- Methods-Jacoco provides details of all solid (implemented) method. It counts the number of methods in the scope.
- Classes-Jacoco provides details of each class(if one of its methods is executed). Jacoco also considers constructors as static initializers as methods. It counts the number of classes in the scope.
Other metrics that can be obtained from Jacoco are as follows:
- COVEREDRATIO: The ratio of covered items to uncovered items (i.e. the percentage of total items that are covered)
- COVEREDCOUNT: The absolute number of covered items
- MISSEDCOUNT: The absolute number of items not covered
- MISSEDRATIO: The ratio of items not covered
- TOTALCOUNT: total number of items
- Cyclomatic complexity- Jacoco provides cyclomatic complexity for every solid/implemented method and also provides a summary for classes, packages, groups’ complexity.
Jacoco also provides the below customizations
- 100% line coverage for all the classes except few excluded ones.
- It allows us to combine multiple rules(goals) to a specific rule.
- It allows us to exclude classes from being reported into the HTML report(final).
- It allows us to exclude code generated by Lombok framework.
How actually Jacoco works?
When Jacoco is configured as run from the plugin(maven or any other build tools), the jacoco agent configuration is done by invoking the prepare agent or prepare agent integration tasks(goals). It is done even before running the tests.
This action sets the property called argLine that points to the jacoco agent. This property is passed as a JVM argument to the test runner.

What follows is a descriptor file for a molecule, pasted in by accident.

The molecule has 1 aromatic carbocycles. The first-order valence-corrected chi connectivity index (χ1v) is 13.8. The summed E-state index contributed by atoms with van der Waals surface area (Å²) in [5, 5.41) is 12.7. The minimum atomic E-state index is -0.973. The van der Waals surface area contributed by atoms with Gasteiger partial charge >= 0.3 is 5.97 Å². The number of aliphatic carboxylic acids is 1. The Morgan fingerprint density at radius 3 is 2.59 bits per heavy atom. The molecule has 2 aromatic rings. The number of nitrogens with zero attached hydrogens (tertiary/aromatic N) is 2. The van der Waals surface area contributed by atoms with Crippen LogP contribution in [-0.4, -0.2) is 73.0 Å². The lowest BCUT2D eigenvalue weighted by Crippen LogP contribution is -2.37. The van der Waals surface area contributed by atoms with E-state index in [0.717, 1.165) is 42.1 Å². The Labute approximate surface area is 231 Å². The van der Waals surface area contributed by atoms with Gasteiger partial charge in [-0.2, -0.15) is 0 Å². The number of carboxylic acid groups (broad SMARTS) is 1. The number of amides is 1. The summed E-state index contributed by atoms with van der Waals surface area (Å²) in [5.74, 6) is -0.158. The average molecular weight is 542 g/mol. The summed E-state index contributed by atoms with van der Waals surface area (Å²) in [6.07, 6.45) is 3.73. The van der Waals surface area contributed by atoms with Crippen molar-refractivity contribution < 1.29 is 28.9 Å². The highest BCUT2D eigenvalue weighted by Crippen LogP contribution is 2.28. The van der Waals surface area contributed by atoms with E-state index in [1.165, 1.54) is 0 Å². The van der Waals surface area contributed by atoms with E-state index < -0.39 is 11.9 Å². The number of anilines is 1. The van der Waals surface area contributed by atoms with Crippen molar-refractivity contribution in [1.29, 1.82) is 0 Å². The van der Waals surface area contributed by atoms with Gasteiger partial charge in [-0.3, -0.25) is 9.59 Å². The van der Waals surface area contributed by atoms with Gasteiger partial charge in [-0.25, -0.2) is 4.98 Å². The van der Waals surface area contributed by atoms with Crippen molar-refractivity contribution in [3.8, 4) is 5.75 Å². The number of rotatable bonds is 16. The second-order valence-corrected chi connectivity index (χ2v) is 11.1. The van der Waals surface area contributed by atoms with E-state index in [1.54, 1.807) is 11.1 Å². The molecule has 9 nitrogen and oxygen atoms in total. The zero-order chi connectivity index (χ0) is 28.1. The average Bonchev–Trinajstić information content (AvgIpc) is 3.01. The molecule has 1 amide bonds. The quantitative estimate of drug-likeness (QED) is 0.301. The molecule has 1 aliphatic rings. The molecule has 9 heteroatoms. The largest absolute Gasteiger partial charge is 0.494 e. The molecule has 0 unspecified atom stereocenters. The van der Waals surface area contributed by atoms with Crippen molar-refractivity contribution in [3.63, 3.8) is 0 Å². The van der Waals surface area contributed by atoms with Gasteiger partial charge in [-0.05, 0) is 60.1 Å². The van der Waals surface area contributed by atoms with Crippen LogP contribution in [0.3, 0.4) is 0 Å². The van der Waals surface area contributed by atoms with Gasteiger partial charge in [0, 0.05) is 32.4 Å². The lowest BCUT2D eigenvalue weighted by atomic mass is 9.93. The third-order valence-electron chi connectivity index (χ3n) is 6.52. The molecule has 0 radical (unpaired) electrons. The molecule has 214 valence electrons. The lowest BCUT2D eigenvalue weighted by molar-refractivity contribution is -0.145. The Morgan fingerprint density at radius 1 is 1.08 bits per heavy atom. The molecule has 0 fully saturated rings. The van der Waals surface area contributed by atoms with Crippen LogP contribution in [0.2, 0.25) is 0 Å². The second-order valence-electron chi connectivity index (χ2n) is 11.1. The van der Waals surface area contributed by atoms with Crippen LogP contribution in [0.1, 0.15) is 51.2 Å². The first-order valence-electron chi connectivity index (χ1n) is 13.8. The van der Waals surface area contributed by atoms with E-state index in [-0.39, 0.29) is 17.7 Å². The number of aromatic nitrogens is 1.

The test runner initiates the JVM with the argLine argument. By this time the Jacoco agent configuration is already completed. So the code and instructions can be performed very clearly.
Jacoco modifies the class file by creating a hook that actually counts the coverage.
When the JVM process is terminated, the jacoco agent captures the code coverage report to a file(jacoco.exec) for unit tests and to another file(jacoco_it.exec) for integration tests.
both these files are placed inside the target directory. The jacoco code coverage data file now uses these two reports to create a new and final report with the following details:
- Instruction coverage
- Branch coverage
- Line coverage
Jacoco reports are available in the following formats-
- CSV etc
Jacoco can very well work standalone mode but its actual power can be seen when used with several build tools. (Like-ANT, Gradel, Maven, IntelliJ IDEA project etc Refer here for 3rd party integration)
How to Integrate with Eclipse?
To integrate Jacoco, we have to follow the below steps: